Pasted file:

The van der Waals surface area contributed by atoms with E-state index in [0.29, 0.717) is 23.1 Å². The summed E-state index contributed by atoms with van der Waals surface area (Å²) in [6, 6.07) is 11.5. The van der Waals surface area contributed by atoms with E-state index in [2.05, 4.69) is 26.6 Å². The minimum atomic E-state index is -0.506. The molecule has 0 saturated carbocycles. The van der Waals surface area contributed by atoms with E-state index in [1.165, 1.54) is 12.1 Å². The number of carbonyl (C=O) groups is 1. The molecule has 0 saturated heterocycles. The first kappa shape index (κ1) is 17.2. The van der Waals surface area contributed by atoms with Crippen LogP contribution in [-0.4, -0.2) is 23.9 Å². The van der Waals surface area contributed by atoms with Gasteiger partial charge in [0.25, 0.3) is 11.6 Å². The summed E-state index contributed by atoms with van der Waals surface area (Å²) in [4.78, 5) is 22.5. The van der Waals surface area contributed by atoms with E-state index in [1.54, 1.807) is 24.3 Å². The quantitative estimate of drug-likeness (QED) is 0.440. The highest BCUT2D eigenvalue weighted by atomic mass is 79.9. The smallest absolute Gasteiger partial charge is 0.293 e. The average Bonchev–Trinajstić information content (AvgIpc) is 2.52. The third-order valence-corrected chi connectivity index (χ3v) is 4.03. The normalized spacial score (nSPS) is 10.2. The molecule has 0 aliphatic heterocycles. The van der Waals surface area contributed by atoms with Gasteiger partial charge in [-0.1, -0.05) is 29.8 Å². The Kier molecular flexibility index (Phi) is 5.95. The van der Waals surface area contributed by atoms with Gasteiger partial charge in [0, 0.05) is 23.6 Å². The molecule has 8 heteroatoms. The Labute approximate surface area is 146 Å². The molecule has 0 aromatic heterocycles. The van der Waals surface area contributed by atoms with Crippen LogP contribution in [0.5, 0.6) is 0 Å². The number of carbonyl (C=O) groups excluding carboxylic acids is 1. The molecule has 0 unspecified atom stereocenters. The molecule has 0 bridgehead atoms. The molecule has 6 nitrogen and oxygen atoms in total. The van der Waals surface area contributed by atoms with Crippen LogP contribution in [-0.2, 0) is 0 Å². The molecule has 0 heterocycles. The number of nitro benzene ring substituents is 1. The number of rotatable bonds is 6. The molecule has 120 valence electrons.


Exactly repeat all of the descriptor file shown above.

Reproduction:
The van der Waals surface area contributed by atoms with E-state index in [0.29, 0.717) is 23.1 Å². The summed E-state index contributed by atoms with van der Waals surface area (Å²) in [6, 6.07) is 11.5. The van der Waals surface area contributed by atoms with E-state index in [2.05, 4.69) is 26.6 Å². The minimum atomic E-state index is -0.506. The molecule has 0 saturated carbocycles. The van der Waals surface area contributed by atoms with E-state index in [1.165, 1.54) is 12.1 Å². The number of carbonyl (C=O) groups is 1. The molecule has 0 saturated heterocycles. The first kappa shape index (κ1) is 17.2. The van der Waals surface area contributed by atoms with Crippen LogP contribution in [-0.4, -0.2) is 23.9 Å². The van der Waals surface area contributed by atoms with Gasteiger partial charge in [0.25, 0.3) is 11.6 Å². The summed E-state index contributed by atoms with van der Waals surface area (Å²) in [4.78, 5) is 22.5. The van der Waals surface area contributed by atoms with E-state index in [1.54, 1.807) is 24.3 Å². The quantitative estimate of drug-likeness (QED) is 0.440. The highest BCUT2D eigenvalue weighted by atomic mass is 79.9. The smallest absolute Gasteiger partial charge is 0.293 e. The average Bonchev–Trinajstić information content (AvgIpc) is 2.52. The third-order valence-corrected chi connectivity index (χ3v) is 4.03. The normalized spacial score (nSPS) is 10.2. The molecule has 0 aliphatic heterocycles. The van der Waals surface area contributed by atoms with Gasteiger partial charge in [-0.1, -0.05) is 29.8 Å². The Kier molecular flexibility index (Phi) is 5.95. The van der Waals surface area contributed by atoms with Gasteiger partial charge in [0, 0.05) is 23.6 Å². The molecule has 8 heteroatoms. The Labute approximate surface area is 146 Å². The molecule has 0 aromatic heterocycles. The van der Waals surface area contributed by atoms with Crippen LogP contribution in [0.5, 0.6) is 0 Å². The number of carbonyl (C=O) groups excluding carboxylic acids is 1. The molecule has 0 unspecified atom stereocenters. The molecule has 0 bridgehead atoms. The molecule has 6 nitrogen and oxygen atoms in total. The van der Waals surface area contributed by atoms with Crippen LogP contribution in [-0.2, 0) is 0 Å². The molecule has 0 heterocycles. The number of nitro benzene ring substituents is 1. The number of rotatable bonds is 6. The molecule has 120 valence electrons.